Rebekah Maria HOPE

Person Sheet

Name Rebekah Maria HOPE [400], F
Birth 29 Oct 1818, Liverpool, Lancashire [400], [229]
Christen 15 Dec 1818, Bethesda Chapel Duncan Street East-Independent Or Liverpoolional, Liverpool, Lancashire, England [261] Age: <1
Father Samuel HOPE, M (1781-1837)
Mother Rebekah BATEMAN, F (1794-1837)
Misc. Notes
IGI has another christening entry for Lime Street Independent, Liverpool, Date of birth listed 29 Oct 1818. [261]
1881: Age 62 [229]
1 Samuel MORLEY M.P [400], M
Birth 15 Oct 1809, Homerton, Middlesex, England [1190], [229]
Death 5 Sep 1886 [63] Age: 76
Occupation Manufacturer of hosiery and Politician [1190]
Misc. Notes
MORLEY, SAMUEL (1809-1886), English manufacturer and politician, was born at Homerton, not then a part of London, on the 15th of October 1809, the youngest son of a Nottingham hosier. His father, John, and his uncle, Richard, were the founders of the already prosperous Nottingham firm of I. & R. Morley, dealers in hosiery made in the cottages of the local knitters, and as early as 1797 they had opened a London warehouse, in the counting-room of which Samuel Morley began his career at sixteen. On his fathers retirement in 1840 be became practical bead of the London concern, and when his brothers retired in 1855 sole owner. In 1860 he was sole owner also of the Nottingham business. Under excellent management the business grew rapidly into the largest of the kind in the world, with huge mills at Nottingham and in Leicestershire and Derbyshire employing thousands of hands. In 1865 Morley was elected M.P. for Nottingham, and from 1868-1885 he sat for one of the Bristol divisions. He was a strong Liberal and a whole-hearted supporter of Gladstone, who in 1885 offered him a peerage. He was one of the principal proprietors of the London Daily News, the chief Liberal organ of the period, and it was owing to him that its price was reduced from 3d. to Id. and its losses turned to great gains. Morley was a deeply religious man. Like his father before him, he was a Dissenter, and for many years he strongly opposed every scheme of state interference with education. He was keenly interested in the temperance movement, and during the closing years of his life his public energies were chiefly confined to its promotion. His philanthropy was active, his charity widespread and munificent, and he was a model employer. He died on the 5th of September 1886. His son, Arnold Morley (b. 1849), was Liberal M.P. for Nottingham from 1880-1885, and for East Nottingham from 1885-1895. From 1886-1892 he was chief Liberal whip, and from 1892-1895 postmaster-general [1190]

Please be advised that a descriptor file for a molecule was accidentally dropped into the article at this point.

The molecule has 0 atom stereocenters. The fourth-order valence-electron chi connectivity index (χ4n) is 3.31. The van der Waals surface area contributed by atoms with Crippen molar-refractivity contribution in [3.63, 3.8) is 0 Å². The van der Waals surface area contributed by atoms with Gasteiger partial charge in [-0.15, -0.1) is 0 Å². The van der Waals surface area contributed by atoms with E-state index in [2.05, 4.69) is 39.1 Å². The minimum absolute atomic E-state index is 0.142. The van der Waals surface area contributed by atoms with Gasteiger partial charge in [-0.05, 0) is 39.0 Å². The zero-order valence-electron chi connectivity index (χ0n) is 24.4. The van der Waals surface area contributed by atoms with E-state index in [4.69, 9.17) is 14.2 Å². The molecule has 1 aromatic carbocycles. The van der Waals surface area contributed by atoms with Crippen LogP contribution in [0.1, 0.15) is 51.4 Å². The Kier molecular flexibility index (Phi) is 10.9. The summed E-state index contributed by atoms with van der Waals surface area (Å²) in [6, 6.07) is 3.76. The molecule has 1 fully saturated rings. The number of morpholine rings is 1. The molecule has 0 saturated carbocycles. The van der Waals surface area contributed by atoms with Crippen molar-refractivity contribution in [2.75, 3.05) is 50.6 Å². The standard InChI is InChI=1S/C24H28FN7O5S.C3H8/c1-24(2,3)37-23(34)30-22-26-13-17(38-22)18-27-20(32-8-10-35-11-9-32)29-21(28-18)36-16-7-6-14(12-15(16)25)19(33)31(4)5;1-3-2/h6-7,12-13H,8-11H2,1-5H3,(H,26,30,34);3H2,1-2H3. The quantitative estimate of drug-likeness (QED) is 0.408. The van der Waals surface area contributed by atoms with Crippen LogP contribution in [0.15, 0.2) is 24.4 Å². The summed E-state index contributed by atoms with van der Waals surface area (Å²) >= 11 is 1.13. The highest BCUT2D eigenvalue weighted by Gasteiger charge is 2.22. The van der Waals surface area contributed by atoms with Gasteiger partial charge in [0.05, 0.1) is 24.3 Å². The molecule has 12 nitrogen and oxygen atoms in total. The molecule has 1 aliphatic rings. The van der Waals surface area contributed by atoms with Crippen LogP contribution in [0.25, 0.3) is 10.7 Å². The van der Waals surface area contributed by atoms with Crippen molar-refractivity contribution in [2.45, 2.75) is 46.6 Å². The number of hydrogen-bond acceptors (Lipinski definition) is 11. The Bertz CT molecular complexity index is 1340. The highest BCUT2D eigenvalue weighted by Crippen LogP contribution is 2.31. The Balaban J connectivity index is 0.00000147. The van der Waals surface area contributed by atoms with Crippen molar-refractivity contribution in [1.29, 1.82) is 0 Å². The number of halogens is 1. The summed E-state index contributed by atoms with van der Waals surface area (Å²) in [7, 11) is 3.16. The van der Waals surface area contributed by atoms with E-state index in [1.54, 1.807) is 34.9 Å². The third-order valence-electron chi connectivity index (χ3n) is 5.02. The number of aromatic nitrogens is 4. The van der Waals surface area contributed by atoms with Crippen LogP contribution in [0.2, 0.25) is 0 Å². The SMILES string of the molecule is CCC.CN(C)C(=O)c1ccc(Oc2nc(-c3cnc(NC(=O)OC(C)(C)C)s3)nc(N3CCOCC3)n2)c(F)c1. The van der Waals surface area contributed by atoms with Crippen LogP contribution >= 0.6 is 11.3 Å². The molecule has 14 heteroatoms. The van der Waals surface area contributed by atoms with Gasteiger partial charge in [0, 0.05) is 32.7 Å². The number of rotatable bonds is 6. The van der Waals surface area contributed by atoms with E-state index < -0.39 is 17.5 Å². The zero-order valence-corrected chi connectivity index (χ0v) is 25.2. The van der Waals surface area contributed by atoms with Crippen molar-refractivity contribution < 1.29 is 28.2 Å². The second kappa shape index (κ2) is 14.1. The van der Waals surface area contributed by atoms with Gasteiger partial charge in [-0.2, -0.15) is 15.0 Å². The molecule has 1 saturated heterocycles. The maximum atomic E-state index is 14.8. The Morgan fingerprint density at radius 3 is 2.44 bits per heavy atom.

1881: Resided 34 Lower Grosvenor St, London, Middlesex, England
10 Servants in household [229]
A benefactor, founder of the England's first children's library. A tee-totaller and supporter of Y.M.C.A.1
Samuel Morley was MP for Bristol from 1868 to 1885. This millionaire philanthropist donated �20,000 annually for several years to deserving causes and was well-liked by Bristolians.
On his memorial tablet in the Cathedral are some lines by George Herbert beginning:
"Be useful where thou livest, that they may
Both want and wish thy pleasing presence still."
The statue, by Bristol born sculptor J Havard Thomas, was originally sited near Bristol Bridge in 1887. It became an obstruction to traffic and was moved to the Horsefair in 1921. Recently the grand old man was uprooted once more to be replaced by what is called by the Council, "the gateway feature at the St James' Place entrance to Broadmead." Morley's statue now stands on a large traffic island in Lewin's Mead.
Marriage 19 May 1841, England [63]
Children Charles, M (1847-)
Arnold, M (1849-1916)
Mary, F (~1855-)
Last Modified 18 Jan 2005 Created 19 Feb 2005 by Stephen & Karen Karner (Reunion 7.05 for Macs)

Contents * Index * Surnames * Contact * Web Family Card